Those who enter the test will be subjected to rigorous standards like the crew of the Covenant had to endure, specifically testing their ability to handle tense situations. Upon completion of their assessment, guests will receive their own “Colonist Certification Badge,” and a set of collectible pins from Weyland-Yutani and the Covenant. Additionally fans will have a chance to pre-order their copy of Alien: Covenant on 4K Ultra HD, »
- Derek Anderson
Here’s the latest episode of the 365Flick podcast, part of the ever-growing podcast roster here on Nerdly. If you haven’t heard the show yet, you can check out previous episodes on Podomatic and Libsyn, whilst we’ll be featuring each and every new episode as it premieres.
365Flicks Podcast – Episode 80: Spider-Man Homecoming, Top 5 Re-Watchable Movies, Eat Locals and more!
Well guys we have fixed our Audio and be sound bloody great so we decided to treat you all with another jam packed awesome show. Once we get done with the intro and Banter we bring you all the News that has taken our interest this last few weeks with Joe Pesci coming out of retirement and Ridley Scott hinting at Ripley in his Alien prequels.
Then its Just the Pilot time with Fox show Shots Fired, How did we feel?? and would we keep watching??? Its review »
- Phil Wheat
Although the disappointing box office returns for Alien: Covenant may have harmed Ridley Scott’s hopes of a further four entries in his Alien saga. However, it seems he still intends on at least one more instalment to bring the franchise full circle, and during a recent Q&A he has now suggested using CGI to bring Sigourney Weaver’s Ellen Ripley back into the series.
“We’re heading toward the back end of the first Alien so [using CG] may be feasible. I don’t think it’ll… but Ripley’s going to be somebody’s daughter. Obviously. We’re coming in from the back end. The time constraints, of what’s the time between this film, where we leave David going off heading for that colony, I think you’re probably two films out from even considering her.”
Sigourney Weaver had been keen to reprise the role of Ellen Ripley »
- Gary Collinson
Neill Blomkamp wasn’t kidding about Oats Studios. After releasing the short alien thriller “Rakka” starring Sigourney Weaver and the alternate-history Vietnam War drama “Firebase” last month, the “District 9” director has just premiered “Zygote.” Dakota Fanning stars in the 23-minute sci-fi short, another in-house production from his new studio based in Vancouver. Watch below.
According to a Verge interview, “Zygote” was born of a simple idea Blomkamp had while en route from Vancouver to Toronto on a plane: “a monster made out of men.” That’s what Fanning has to contend with in his “The Thing”–inflected short, which carries a brief but evocative premise: “Stranded in an Arctic mine, two lone survivors are forced to fight for their lives, evading and hiding from a new kind of terror.”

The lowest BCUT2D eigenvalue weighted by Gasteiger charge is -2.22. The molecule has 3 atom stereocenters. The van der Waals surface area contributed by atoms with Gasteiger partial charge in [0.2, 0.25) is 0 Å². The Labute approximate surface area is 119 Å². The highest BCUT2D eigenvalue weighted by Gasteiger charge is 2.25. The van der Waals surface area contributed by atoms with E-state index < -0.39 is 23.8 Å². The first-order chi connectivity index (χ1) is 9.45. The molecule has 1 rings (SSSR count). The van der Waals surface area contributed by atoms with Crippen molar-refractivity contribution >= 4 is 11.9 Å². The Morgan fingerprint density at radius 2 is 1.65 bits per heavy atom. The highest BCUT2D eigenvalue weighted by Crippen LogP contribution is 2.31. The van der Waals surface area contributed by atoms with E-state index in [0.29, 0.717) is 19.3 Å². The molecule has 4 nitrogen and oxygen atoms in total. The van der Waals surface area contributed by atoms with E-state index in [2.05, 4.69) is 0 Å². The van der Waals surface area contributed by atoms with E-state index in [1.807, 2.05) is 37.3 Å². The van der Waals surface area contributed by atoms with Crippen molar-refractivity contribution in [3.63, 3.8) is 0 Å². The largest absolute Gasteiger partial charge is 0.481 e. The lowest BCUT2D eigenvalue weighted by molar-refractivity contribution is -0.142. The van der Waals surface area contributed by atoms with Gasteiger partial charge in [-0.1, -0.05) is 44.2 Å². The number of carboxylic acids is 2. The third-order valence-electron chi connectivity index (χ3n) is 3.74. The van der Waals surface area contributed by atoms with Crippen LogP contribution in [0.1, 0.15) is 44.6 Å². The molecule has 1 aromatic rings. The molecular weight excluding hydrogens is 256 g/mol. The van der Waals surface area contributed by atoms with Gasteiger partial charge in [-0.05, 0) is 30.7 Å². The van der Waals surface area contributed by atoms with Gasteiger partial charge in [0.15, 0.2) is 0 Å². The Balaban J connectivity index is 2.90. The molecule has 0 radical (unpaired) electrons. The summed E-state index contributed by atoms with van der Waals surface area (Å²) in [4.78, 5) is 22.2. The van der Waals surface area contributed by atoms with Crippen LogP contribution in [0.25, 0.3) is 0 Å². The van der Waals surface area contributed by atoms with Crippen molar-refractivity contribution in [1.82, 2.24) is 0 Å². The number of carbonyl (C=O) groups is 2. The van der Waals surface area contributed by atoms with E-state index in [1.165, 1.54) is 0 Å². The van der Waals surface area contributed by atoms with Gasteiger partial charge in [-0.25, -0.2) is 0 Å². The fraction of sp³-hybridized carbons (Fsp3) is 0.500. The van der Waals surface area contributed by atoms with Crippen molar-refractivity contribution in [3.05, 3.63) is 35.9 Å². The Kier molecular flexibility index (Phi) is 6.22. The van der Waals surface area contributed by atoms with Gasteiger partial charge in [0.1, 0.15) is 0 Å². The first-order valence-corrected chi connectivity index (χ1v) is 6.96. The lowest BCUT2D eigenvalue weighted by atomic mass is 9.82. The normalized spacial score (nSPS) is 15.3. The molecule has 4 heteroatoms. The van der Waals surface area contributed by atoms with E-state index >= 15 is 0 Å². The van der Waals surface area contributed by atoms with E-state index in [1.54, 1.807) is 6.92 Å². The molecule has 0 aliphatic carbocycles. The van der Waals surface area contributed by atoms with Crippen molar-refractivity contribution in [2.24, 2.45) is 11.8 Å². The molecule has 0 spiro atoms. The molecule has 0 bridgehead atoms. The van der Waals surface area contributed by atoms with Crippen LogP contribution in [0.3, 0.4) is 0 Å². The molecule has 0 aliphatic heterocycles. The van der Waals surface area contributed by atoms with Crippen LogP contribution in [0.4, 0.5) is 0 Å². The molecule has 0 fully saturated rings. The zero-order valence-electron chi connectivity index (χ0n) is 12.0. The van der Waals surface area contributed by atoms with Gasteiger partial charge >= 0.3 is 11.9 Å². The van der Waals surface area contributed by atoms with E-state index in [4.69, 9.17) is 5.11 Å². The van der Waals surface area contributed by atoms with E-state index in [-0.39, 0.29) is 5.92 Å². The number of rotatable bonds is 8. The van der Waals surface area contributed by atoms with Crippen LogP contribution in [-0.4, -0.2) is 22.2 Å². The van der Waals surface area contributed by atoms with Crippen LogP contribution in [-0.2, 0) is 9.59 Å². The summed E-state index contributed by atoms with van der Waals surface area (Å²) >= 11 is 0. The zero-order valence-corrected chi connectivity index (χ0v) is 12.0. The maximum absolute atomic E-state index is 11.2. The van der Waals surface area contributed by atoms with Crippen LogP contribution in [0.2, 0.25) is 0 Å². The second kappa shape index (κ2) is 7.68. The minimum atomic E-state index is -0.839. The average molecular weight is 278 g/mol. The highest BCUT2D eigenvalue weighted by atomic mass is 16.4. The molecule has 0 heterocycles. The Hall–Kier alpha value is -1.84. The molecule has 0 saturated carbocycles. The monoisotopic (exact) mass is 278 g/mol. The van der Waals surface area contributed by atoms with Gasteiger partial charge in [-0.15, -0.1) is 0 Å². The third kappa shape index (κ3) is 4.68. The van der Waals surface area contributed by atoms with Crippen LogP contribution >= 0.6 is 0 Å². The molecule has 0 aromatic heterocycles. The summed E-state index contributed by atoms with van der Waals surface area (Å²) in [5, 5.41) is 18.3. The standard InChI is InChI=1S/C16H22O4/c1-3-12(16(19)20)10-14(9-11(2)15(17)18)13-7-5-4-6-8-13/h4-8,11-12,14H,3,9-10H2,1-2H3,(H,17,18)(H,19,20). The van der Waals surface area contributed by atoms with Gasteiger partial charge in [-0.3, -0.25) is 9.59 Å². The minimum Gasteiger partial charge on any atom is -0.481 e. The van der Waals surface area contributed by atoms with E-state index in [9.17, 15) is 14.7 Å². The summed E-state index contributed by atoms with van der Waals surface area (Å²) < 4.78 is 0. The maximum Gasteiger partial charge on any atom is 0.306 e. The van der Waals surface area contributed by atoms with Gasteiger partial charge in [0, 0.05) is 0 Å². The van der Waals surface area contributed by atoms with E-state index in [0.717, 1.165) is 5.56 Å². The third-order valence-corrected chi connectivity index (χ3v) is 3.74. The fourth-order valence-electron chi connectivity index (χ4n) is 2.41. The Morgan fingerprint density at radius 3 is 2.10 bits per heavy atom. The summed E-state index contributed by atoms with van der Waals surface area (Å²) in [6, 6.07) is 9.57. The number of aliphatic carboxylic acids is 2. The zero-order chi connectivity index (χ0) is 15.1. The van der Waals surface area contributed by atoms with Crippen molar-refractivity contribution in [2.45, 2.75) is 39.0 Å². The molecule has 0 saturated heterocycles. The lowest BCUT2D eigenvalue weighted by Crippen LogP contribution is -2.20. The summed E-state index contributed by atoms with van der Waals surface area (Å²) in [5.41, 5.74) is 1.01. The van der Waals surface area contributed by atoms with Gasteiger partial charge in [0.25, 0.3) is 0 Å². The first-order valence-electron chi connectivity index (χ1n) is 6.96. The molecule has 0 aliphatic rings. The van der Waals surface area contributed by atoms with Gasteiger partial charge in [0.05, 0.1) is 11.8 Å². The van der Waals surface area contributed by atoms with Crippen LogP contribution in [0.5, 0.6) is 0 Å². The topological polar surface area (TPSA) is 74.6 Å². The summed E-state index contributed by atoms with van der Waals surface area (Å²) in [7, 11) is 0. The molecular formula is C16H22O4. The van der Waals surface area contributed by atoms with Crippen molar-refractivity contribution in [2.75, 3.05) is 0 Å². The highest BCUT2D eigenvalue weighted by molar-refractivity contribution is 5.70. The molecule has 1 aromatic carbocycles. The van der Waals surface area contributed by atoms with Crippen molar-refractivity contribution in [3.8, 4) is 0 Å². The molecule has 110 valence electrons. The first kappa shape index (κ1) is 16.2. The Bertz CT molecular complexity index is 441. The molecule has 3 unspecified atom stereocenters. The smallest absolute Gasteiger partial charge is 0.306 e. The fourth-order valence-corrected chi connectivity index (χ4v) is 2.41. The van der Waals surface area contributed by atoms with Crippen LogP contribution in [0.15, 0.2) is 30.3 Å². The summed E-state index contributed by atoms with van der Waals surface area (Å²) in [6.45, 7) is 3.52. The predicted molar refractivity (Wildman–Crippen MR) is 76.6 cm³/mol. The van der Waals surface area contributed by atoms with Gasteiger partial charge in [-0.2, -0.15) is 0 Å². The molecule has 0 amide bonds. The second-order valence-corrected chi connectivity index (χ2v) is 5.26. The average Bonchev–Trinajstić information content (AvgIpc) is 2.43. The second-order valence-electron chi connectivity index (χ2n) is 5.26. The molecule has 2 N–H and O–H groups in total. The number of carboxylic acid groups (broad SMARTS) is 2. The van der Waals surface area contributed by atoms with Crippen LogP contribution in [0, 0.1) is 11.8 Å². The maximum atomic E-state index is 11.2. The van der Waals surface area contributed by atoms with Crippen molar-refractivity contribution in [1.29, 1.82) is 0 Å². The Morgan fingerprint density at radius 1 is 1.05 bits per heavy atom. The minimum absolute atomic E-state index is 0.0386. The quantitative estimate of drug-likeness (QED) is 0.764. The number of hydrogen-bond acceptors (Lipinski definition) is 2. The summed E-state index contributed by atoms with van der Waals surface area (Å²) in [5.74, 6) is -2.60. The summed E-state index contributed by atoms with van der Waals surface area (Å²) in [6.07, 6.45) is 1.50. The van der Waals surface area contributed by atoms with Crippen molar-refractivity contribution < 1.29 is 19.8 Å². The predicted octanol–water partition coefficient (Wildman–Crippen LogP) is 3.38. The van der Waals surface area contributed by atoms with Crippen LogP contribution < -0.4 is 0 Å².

Read More: Neill Blomkamp Reveals »
- Michael Nordine
As Ridley Scott continues in his quest to George Lucas-fy “Alien” into a big, unending, franchise property, what could’ve been with Neill Blomkamp‘s mooted “Alien” movie looks increasingly attractive. Granted, the director has a patchy track record, and even the string of experimental shorts he’s been releasing online have varied wildly in quality, but there’s no doubt that Blomkamp has a fertile imagination. Whether or not his idea for an “Alien” movie, which would’ve followed “Aliens” and ignored the rest of the canon, would’ve worked, it can’t be any worse than what “Prometheus” and “Alien: Covenant” have served up so far, right?
- Kevin Jagernauth
It looks like Neill Blomkamp’s ill-fated Alien 5 didn’t always feature series mainstay Ellen Ripley. In a recent interview with Funhaus, the director reveals that an encounter with Sigourney Weaver herself changed his mind completely…
“I met Sigourney on Chappie and I had a different idea for an Alien film I wanted to make. So I had this idea for a story set in the world of those two first films that was not a continuation of James Cameron’s. It was just in the world of it and it had a totally different character that was the lead character. Because my assumption was that Sigourney would just never make another one. I told her about it on Chappie and she was like ‘No, no, no! I actually would make another one because I felt like Ripley’s story didn’t end correctly.’”
“So I went back to Vancouver and, »
- Jordan Jones
- Mansoor Mithaiwala
Charlize Theron is paying tribute to her ass-kicking predecessors. The Oscar-winning actress is doing press for “Atomic Blonde,” set to bow in just a few weeks. While promoting the spy thriller, the “Mad Max: Fury Road” star recognized the women who helped pave the way towards her toplining an action pic — while also making it clear that Hollywood has a long way to go towards achieving gender equality, both on-screen and behind the scenes.